As Jesus was setting out on a journey, a man ran up, knelt down before him, and asked him, "Good teacher, what must I do to inherit eternal life?"Jesus answered him, "Why do you call me good? No one is good but God alone. You know the commandments:You shall not kill; you shall not commit adultery; you shall not steal; you shall not bear false witness; you shall not defraud; honor your father and your mother." He replied and said to him, "Teacher, all of these I have observed from my youth." Jesus, looking at him, loved him and said to him, "You are lacking in one thing. Go, sell what you have, and give to the poor and you will have treasure in heaven; then come, follow me." At that statement his face fell, and he went away sad, for he had many possessions.
In the spring of 2003, a feature-length film appeared in theaters, telling the true story of Dietrich Bonhoeffer, who defied Hitler and gave witness to the Gospel in the face of the Nazi tyranny. One of Bonhoeffer's best-known books is The Cost of Discipleship. Its very title comes to mind as I read today's Gospel.
Here, Jesus teaches his disciples that he will suffer and die, but the disciples are not only baffled by what the Lord is telling them; they're too busy arguing over who among them is the greatest!
Jesus must remind them once again that the Kingdom demands a lot of the disciple. True greatness lies in service. True disciples take the side of those who are powerless, like the little child Jesus embraces in the story.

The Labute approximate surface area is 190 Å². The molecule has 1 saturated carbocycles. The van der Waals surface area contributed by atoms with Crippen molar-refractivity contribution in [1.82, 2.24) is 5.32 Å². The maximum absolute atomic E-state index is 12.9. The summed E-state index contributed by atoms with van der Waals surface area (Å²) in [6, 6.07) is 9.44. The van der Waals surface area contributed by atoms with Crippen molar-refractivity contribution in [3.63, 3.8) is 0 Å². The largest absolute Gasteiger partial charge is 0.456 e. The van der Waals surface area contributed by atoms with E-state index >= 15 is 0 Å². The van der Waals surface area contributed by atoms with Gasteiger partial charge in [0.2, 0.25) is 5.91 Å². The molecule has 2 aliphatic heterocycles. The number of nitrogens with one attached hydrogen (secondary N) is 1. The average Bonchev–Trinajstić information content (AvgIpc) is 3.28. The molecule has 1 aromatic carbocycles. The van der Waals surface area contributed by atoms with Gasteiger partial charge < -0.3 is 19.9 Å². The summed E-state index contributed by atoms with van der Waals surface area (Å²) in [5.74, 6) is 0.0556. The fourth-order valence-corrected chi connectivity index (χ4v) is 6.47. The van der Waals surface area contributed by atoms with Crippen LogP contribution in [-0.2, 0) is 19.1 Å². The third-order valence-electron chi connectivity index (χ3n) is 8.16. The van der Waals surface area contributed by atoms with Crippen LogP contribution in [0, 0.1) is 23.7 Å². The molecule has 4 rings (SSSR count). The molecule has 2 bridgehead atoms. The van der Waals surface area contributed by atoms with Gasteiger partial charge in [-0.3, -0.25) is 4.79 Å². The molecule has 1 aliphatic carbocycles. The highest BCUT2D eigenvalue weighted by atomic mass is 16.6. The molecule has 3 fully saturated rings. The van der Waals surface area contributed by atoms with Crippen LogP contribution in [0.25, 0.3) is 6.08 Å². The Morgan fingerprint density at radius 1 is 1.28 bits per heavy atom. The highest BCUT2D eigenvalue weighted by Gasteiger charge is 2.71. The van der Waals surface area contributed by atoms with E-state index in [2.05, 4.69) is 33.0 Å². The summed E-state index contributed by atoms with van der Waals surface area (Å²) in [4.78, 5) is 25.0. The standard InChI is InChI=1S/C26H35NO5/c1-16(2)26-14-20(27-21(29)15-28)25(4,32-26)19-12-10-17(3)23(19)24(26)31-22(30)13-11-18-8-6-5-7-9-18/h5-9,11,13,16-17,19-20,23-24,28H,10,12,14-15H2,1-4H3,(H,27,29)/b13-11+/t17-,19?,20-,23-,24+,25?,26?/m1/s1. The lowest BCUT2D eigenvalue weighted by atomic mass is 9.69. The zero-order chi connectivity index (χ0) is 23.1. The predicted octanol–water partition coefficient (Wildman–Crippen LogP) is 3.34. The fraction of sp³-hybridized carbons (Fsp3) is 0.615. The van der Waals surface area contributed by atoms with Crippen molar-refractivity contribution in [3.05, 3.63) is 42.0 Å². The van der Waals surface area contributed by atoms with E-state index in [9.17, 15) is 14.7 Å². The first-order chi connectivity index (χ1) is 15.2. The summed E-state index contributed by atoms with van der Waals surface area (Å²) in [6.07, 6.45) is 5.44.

Dietrich Bonhoeffer lived at a time when many religious people chose to ignore a great evil, or worse-collaborate with it. Bonhoeffer wrote, taught, and eventually gave his life in a Nazi prison, to witness to what the Gospel demands: We must speak for the voiceless, even if our service costs us our own lives.
Today's Christians may not face evil on such a global scale, but they nevertheless have lots of opportunities for true Christian witness. May Christ give us strength to consider, and to pay, the cost of discipleship.
by Father Dan Kroger, OFM
In the first reading, what does the writer say happened to him when he received wisdom?
Reflecting on the second reading, what does it mean to say, “The word of God is living and effective?”
Why must we all give an account to God about our lives?
What question did the man ask Jesus in this week's Gospel? What did Jesus say the man lacked?
by Susan Hines-Brigger
Spend a day going through your clothes and see if there are any that you can donate to others who may need them. You can also donate any toys or games you no longer use, or give them to a family you know would use them. Or help others by donating blood.
Work to collect money for an organization that you feel invested in. You can do this by set out a jar someplace where it's visible. Have everyone in the family place any loose change they have in it. After a set amount of time, cash in the money and write a check to the organization.